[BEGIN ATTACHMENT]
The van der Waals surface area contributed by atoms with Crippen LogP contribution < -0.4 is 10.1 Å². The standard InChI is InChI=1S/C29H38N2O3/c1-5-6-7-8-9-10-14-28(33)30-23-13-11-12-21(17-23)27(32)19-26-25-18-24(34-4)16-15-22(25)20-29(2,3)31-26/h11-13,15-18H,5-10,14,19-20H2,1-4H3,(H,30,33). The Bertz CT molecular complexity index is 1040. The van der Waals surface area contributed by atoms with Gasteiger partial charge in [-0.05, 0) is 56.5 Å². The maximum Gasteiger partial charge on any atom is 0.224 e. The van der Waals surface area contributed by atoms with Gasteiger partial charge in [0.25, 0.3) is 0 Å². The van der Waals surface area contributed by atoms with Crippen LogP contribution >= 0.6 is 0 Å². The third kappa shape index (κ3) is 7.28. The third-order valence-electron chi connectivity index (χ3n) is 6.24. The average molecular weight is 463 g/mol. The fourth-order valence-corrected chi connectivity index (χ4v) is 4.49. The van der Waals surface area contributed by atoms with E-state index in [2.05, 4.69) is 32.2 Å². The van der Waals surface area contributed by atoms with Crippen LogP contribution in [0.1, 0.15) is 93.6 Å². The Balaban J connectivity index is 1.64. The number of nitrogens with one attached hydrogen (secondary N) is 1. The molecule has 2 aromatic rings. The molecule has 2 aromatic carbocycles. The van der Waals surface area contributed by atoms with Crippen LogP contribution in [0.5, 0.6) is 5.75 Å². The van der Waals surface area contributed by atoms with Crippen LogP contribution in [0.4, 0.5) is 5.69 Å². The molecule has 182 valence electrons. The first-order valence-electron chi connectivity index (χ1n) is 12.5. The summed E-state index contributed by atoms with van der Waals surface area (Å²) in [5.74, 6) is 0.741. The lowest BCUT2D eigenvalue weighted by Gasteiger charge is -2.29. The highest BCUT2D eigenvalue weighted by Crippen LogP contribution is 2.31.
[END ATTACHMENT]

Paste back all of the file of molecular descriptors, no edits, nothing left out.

The van der Waals surface area contributed by atoms with Crippen LogP contribution < -0.4 is 10.1 Å². The standard InChI is InChI=1S/C29H38N2O3/c1-5-6-7-8-9-10-14-28(33)30-23-13-11-12-21(17-23)27(32)19-26-25-18-24(34-4)16-15-22(25)20-29(2,3)31-26/h11-13,15-18H,5-10,14,19-20H2,1-4H3,(H,30,33). The Bertz CT molecular complexity index is 1040. The van der Waals surface area contributed by atoms with Gasteiger partial charge in [-0.05, 0) is 56.5 Å². The maximum Gasteiger partial charge on any atom is 0.224 e. The van der Waals surface area contributed by atoms with Gasteiger partial charge in [0.25, 0.3) is 0 Å². The van der Waals surface area contributed by atoms with Crippen LogP contribution >= 0.6 is 0 Å². The third kappa shape index (κ3) is 7.28. The third-order valence-electron chi connectivity index (χ3n) is 6.24. The average molecular weight is 463 g/mol. The fourth-order valence-corrected chi connectivity index (χ4v) is 4.49. The van der Waals surface area contributed by atoms with E-state index in [2.05, 4.69) is 32.2 Å². The van der Waals surface area contributed by atoms with Crippen LogP contribution in [0.1, 0.15) is 93.6 Å². The Balaban J connectivity index is 1.64. The number of nitrogens with one attached hydrogen (secondary N) is 1. The molecule has 2 aromatic rings. The molecule has 2 aromatic carbocycles. The van der Waals surface area contributed by atoms with Crippen LogP contribution in [0.5, 0.6) is 5.75 Å². The van der Waals surface area contributed by atoms with Crippen LogP contribution in [0.4, 0.5) is 5.69 Å². The molecule has 182 valence electrons. The first-order valence-electron chi connectivity index (χ1n) is 12.5. The summed E-state index contributed by atoms with van der Waals surface area (Å²) in [5.74, 6) is 0.741. The lowest BCUT2D eigenvalue weighted by Gasteiger charge is -2.29. The highest BCUT2D eigenvalue weighted by Crippen LogP contribution is 2.31.